Join our Newsletter

Get health recommendations, delicious and time-saving recipes, medical news, supplement reviews, birthday discounts, and more!

BIRTHDAY

Health Tips

Dr. Edelberg’s Health Tips contain concise bits of advice, medical news, nutritional supplement and pharmaceutical updates, and stress relief ideas. With every Health Tip, you’ll also receive an easy, delicious, and healthful recipe.

When you sign up to receive Health Tips, you can look forward to Dr. Edelberg’s smart and very current observations arriving in your in-box weekly. They’re packed with helpful information and are often slightly irreverent. One of the most common responses to the tips is “I wish my doctor talked to me like this!”

Quick Connect

Get One Click Access to our

patient-portal

The Knowledge Base

Patient education is an integral part of our practice. Here you will find a comprehensive collection of staff articles, descriptions of therapies and nutritional supplements, information addressing your health concerns, and the latest research on nutritional supplements and alternative therapies.

Join our Newsletter

Get health recommendations, delicious and time-saving recipes, medical news, supplement reviews, birthday discounts, and more!

BIRTHDAY

Upcoming Workshops

*Yoga Therapy for Digestive Health
1-3 pm Saturday, April 1

In this workshop you will:

  • Discover how biological and environmental factors shape the health of your gastrointestinal system.
  • Learn specific breathing techniques to reduce stress and feel more grounded in your body.
  • Practice yoga postures that soothe, detox, and ground the entire GI system.
  • Practice a mindful eating exercise (on gluten-free, dairy-free, and sugar-free foods) to explore your relationship to food and cultivate fulfillment.

Registration
Insurance-eligible for WholeHealth Chicago patients.
$50 registration for self-pay or those new to WholeHealth Chicago.
Space is limited and registration is required. Register by calling (773) 296-6700.
More>>

Questions? Please email Renee here.

 

*An Introduction to Healing Touch
Thursday, April 6, 9:30-11:00 am
Would you like to find relief from pain and anxiety without medicine?
Are you interested in addressing the root cause of your symptoms and health concerns?
Would you like to explore ways to navigate life transitions and find more focus, creativity,

Introduction to Healing Touch offers:
-an overview of energy medicine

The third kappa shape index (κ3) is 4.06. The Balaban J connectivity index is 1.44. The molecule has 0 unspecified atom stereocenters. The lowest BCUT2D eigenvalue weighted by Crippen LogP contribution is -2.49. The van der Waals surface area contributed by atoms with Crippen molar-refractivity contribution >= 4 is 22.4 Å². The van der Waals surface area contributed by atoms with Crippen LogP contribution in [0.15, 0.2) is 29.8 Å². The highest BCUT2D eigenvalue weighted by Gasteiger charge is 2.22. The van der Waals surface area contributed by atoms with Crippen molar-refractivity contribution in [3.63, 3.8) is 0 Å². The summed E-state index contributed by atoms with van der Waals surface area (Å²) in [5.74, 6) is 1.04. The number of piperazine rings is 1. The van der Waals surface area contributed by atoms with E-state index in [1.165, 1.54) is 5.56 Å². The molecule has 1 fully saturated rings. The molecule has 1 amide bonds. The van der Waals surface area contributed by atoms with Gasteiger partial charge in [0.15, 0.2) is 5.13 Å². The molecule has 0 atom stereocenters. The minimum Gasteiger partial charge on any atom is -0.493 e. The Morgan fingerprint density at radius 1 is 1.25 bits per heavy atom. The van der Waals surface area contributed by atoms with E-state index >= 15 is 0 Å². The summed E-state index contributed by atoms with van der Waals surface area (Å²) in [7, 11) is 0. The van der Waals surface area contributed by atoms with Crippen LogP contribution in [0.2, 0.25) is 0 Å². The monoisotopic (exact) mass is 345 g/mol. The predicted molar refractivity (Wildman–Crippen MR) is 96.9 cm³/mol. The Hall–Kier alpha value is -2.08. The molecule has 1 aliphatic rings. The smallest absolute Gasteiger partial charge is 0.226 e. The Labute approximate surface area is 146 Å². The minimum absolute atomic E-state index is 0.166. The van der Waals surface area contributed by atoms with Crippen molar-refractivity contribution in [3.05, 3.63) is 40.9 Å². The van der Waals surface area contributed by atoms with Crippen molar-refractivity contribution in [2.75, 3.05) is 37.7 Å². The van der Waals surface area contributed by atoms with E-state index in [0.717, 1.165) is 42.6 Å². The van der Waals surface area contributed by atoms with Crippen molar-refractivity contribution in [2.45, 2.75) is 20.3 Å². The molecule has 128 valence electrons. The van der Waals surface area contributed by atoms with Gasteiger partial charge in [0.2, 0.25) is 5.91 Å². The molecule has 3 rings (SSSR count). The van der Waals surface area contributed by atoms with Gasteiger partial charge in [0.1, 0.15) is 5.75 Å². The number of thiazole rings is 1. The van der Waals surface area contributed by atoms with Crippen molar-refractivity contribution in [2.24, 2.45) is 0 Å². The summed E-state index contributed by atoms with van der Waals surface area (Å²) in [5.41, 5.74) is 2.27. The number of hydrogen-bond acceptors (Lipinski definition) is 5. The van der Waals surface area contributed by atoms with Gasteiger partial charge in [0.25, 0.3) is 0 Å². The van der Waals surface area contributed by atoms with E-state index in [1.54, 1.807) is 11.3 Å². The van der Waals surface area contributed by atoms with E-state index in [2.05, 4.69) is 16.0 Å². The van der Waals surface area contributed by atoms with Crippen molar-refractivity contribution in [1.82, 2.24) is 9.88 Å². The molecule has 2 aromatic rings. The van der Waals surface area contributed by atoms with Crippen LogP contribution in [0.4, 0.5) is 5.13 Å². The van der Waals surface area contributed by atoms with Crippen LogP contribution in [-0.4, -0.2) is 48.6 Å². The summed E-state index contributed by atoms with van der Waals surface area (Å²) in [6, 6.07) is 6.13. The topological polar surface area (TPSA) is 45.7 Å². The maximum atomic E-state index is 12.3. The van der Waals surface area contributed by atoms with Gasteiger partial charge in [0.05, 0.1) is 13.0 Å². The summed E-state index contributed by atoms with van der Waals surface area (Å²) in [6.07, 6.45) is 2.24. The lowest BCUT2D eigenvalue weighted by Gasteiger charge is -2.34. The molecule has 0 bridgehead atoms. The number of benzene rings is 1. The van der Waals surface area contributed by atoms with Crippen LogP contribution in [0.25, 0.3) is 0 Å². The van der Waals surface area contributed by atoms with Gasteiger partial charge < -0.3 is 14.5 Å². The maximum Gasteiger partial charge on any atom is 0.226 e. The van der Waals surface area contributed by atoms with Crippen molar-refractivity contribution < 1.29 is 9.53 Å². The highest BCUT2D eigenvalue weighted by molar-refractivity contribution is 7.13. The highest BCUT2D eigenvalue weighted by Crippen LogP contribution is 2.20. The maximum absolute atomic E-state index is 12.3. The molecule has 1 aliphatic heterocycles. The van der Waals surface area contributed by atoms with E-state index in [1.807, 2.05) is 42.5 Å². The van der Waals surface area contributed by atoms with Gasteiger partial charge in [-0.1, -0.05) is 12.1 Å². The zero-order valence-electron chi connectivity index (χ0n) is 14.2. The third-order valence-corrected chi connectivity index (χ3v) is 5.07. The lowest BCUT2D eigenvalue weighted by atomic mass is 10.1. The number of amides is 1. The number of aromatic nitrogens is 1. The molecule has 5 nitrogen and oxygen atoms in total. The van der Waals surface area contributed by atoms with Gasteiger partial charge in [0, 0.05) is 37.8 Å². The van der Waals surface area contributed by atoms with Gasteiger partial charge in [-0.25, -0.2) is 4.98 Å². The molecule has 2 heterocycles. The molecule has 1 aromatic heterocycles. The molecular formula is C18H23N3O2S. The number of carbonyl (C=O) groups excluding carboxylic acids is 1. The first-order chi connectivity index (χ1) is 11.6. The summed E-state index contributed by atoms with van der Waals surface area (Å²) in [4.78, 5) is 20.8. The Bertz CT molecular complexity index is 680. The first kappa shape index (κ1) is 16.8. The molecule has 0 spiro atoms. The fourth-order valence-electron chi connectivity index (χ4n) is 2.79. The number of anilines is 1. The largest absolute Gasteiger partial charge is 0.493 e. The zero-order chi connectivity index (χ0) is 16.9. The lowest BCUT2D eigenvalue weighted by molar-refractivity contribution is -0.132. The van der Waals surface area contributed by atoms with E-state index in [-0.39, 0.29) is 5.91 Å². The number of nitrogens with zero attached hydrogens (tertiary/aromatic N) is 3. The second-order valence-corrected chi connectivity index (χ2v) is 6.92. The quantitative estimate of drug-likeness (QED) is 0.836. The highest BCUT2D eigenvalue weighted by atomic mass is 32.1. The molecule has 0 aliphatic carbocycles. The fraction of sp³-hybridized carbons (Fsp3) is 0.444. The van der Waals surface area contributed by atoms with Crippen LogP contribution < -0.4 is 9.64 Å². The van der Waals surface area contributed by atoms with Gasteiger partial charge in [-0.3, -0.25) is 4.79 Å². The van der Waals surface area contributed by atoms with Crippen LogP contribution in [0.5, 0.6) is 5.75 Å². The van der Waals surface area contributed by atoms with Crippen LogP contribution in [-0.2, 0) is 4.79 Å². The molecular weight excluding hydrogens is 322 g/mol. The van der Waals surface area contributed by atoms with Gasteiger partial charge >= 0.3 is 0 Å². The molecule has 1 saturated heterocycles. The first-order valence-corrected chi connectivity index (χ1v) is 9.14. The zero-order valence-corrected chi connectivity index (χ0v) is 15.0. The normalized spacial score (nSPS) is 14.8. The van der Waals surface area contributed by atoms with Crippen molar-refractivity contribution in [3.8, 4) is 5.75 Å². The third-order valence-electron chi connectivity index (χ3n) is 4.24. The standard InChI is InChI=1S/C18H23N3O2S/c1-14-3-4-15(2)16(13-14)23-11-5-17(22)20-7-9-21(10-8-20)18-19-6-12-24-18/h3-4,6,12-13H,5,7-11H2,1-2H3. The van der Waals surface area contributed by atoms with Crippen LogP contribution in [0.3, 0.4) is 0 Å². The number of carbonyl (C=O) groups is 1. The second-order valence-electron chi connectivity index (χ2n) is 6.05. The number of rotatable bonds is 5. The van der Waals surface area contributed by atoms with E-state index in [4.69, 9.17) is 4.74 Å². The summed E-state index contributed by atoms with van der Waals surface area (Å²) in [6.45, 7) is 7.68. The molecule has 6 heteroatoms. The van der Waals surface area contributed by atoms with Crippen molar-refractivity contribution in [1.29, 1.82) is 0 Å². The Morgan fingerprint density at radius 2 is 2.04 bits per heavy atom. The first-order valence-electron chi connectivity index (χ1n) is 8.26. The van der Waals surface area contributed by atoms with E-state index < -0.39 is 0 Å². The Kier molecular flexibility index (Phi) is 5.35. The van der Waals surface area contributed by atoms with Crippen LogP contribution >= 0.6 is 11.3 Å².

-specific methods that can be administered to others and utilized for self care
-support for health and well being in body, mind, and spirit

$25 Registration Fee; sign up online or call WholeHealth Chicago at 773-296-6700

Katie Oberlin, HTCP/I
Healing Touch Certified Practitioner/Instructor
More>>

 

*Awakened Body, Quiet Mind
An innovative workshop series for relieving mind/body stress and tapping into your true power and natural health.

Four Group Sessions with Meghan Roekle, PsyD.

Four meetings using a unique combination of embodiment meditation and mental inquiry for deep healing.

Fridays from 6:00-8:00pm beginning April 13th.  Register online or call 773-296-6700
More>>

*April Lyme Academy: Restorative Yoga for Lyme Disease
April 18th 5:30pm-7pm
Join WholeHealth Chicago’s Yoga Therapist Renee Zambo to learn breath work that combats brain fog as well as movements to reduce pain and tension. These gentle movements can be done seated, laying down, or even in your bed at home, and will leave you feeling lighter and more content.

Registration is open to patients of Dr. Kelley and pre-registration is required. Please call WholeHealth Chicago at 773-296-6700 or see a Patient Services team member to sign up.
Read More>>

Recent Health Tips

  • Trump’s New American: Sick, Dirty, Dumb, and Homeless

    Trump’s New American: Sick, Dirty, Dumb, and Homeless

    You’ve got to admit the past few days have been Washington nail biters. There was Obamacare (also called the Affordable Care Act, or ACA), slowly mounting the stairs to the guillotine. Up on the platform, blade-release rope in hand, was Donald Trump, quite GQ in …Read More »
  • A Medical Flip Flop for Chronic Fatigue Syndrome

    A Medical Flip Flop for Chronic Fatigue Syndrome

    Initially I thought I’d misread the conclusion of the re-analysis of the standard treatment for chronic fatigue syndrome (CFS). “The claim that patients can recover as a result of (cognitive behavior therapy) and (graded exercise therapy) is not justified by the data, and is highly …Read More »

April Sale: 20% Off Metagenics Medical Foods

Metagenics pioneered the development of science-based medical foods to help manage specific health conditions. Take 20% off these products during April…
More>>